Its action plan outlines hybrid working, health, wellbeing and family friendly policies and work on equal pay and diversity. Meanwhile, at Oxford University women’s median hourly pay is 11.1% lower than men’s [down from 13.7% last year] and women’s mean hourly pay is 18.1% lower than men’s [down from 20.1% last year]. Women occupy 40.4% of the highest paid jobs and 64.6% of the lowest paid jobs [up from 63.2%  last year]. Women’s median bonus pay is the same as men, but women’s mean bonus pay is 65.6% lower than men’s. It says the pay gap is due to more women being in lower paid jobs. 

The University introduced the Oxford Living Wage in August 2020 which increased the pay for all staff in the three lowest grades on the pay structure. There were 58% women and 42% men in these grades and with slightly more women on the lower points in these grades the increase in pay for women was greater than for men.

It says there also appears to have been incremental movement within grades which has contributed to the reduction in the median pay gap. This is most notable in the most highly populated middle grades. Women’s pay in these grades has increased by 3% over the reporting year; in comparison men’s has increased by 0.6% and 0.7% respectively.  Pay gaps also arise from differences in the distribution of additional pay elements for professional roles such as NHS clinical excellence awards. The University is conducting further analysis to establish what targeted actions are required to address the gaps identified.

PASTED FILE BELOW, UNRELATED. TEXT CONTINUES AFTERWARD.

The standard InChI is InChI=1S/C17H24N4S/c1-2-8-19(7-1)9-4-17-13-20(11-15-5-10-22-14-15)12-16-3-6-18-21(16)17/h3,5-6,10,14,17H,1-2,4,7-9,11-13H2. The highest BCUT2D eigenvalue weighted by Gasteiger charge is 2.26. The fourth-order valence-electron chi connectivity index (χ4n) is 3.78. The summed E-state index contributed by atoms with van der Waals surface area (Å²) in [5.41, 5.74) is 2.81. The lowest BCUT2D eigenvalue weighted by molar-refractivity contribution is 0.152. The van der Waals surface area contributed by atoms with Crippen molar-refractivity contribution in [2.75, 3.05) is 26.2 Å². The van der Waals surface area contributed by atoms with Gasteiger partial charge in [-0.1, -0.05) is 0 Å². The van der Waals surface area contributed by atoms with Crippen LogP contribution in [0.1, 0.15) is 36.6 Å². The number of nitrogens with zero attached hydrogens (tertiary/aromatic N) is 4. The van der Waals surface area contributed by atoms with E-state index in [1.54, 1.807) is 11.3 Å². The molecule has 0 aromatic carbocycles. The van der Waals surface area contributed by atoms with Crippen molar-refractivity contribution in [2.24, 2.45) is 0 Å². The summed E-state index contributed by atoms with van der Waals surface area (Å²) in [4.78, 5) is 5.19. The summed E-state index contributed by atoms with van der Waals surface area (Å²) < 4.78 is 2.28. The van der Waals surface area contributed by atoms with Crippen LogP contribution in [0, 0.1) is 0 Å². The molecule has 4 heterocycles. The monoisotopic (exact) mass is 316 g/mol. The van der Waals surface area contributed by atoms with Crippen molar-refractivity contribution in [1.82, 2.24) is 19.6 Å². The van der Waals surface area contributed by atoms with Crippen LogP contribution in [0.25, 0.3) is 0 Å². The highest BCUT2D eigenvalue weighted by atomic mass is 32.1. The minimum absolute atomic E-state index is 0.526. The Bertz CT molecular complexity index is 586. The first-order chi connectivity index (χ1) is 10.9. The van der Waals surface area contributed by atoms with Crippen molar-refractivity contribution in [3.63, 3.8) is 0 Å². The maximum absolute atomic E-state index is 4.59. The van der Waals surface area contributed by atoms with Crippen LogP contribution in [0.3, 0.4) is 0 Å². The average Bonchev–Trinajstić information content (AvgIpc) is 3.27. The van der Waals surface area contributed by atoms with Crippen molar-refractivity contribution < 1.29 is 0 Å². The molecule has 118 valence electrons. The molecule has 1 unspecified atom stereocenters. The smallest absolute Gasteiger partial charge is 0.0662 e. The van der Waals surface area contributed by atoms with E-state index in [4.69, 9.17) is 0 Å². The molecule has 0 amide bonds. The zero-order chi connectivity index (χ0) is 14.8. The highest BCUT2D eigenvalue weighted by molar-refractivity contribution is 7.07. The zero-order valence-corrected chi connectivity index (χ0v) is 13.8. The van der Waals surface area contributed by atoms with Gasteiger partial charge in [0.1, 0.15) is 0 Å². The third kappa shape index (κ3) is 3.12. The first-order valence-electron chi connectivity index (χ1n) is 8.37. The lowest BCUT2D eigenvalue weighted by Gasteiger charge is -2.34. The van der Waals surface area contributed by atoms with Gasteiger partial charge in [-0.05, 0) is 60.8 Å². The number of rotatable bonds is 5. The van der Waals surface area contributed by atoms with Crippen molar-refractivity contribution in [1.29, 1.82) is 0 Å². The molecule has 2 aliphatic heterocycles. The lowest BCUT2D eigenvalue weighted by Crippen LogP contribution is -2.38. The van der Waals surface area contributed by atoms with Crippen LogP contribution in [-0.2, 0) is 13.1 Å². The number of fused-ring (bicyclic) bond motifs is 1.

Its action plan covers recruitment efforts at associate professor level and new targets to increase the proportion of female Statutory Professors, with 27% representation by 2029. It also plans to achieve a yearly increase in the proportion of female Associate Professors, with 35% representation by 2029 and aims for representation of women on Council and its main committees to be in the range of 40-60%. Progress towards its targets is reported annually in the University’s Equality Report.

At Exeter university women’s median hourly pay is 21.7% lower than men’s [up on 20%  last year] and their mean hourly pay is 18.6% lower than men’s [down on  21.2% last year]. Women occupy 44% of the highest paid jobs and 67% of the lowest paid jobs.